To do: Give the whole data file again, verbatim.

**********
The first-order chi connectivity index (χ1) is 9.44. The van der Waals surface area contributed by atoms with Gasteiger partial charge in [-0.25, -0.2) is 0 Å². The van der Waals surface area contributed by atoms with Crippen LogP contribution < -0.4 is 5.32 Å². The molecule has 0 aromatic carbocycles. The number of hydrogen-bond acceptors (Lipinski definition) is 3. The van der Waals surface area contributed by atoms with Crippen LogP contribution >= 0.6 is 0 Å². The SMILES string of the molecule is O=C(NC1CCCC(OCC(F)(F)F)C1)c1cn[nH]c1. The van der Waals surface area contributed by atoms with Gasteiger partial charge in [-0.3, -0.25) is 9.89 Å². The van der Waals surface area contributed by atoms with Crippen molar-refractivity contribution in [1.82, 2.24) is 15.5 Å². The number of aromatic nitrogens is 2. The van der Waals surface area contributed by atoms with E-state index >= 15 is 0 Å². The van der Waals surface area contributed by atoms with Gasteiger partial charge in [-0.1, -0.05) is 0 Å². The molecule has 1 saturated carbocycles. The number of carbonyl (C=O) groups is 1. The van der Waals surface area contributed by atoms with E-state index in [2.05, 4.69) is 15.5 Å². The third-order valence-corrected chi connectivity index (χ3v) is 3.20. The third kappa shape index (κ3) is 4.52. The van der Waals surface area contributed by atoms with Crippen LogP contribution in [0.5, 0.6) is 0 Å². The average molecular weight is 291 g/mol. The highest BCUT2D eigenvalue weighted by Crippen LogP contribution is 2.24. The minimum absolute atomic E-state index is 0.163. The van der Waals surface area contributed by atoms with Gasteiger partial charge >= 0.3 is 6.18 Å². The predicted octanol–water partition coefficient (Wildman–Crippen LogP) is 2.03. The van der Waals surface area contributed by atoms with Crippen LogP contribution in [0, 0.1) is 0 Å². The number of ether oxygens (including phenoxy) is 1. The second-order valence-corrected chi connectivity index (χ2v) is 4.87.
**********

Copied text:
The first-order chi connectivity index (χ1) is 9.44. The van der Waals surface area contributed by atoms with Gasteiger partial charge in [-0.25, -0.2) is 0 Å². The van der Waals surface area contributed by atoms with Crippen LogP contribution < -0.4 is 5.32 Å². The molecule has 0 aromatic carbocycles. The number of hydrogen-bond acceptors (Lipinski definition) is 3. The van der Waals surface area contributed by atoms with Crippen LogP contribution >= 0.6 is 0 Å². The SMILES string of the molecule is O=C(NC1CCCC(OCC(F)(F)F)C1)c1cn[nH]c1. The van der Waals surface area contributed by atoms with Gasteiger partial charge in [-0.3, -0.25) is 9.89 Å². The van der Waals surface area contributed by atoms with Crippen molar-refractivity contribution in [1.82, 2.24) is 15.5 Å². The number of aromatic nitrogens is 2. The van der Waals surface area contributed by atoms with E-state index >= 15 is 0 Å². The van der Waals surface area contributed by atoms with Gasteiger partial charge in [-0.1, -0.05) is 0 Å². The molecule has 1 saturated carbocycles. The number of carbonyl (C=O) groups is 1. The van der Waals surface area contributed by atoms with E-state index in [2.05, 4.69) is 15.5 Å². The third-order valence-corrected chi connectivity index (χ3v) is 3.20. The third kappa shape index (κ3) is 4.52. The van der Waals surface area contributed by atoms with Crippen LogP contribution in [0.5, 0.6) is 0 Å². The average molecular weight is 291 g/mol. The highest BCUT2D eigenvalue weighted by Crippen LogP contribution is 2.24. The minimum absolute atomic E-state index is 0.163. The van der Waals surface area contributed by atoms with Gasteiger partial charge >= 0.3 is 6.18 Å². The predicted octanol–water partition coefficient (Wildman–Crippen LogP) is 2.03. The van der Waals surface area contributed by atoms with Crippen LogP contribution in [0, 0.1) is 0 Å². The number of ether oxygens (including phenoxy) is 1. The second-order valence-corrected chi connectivity index (χ2v) is 4.87.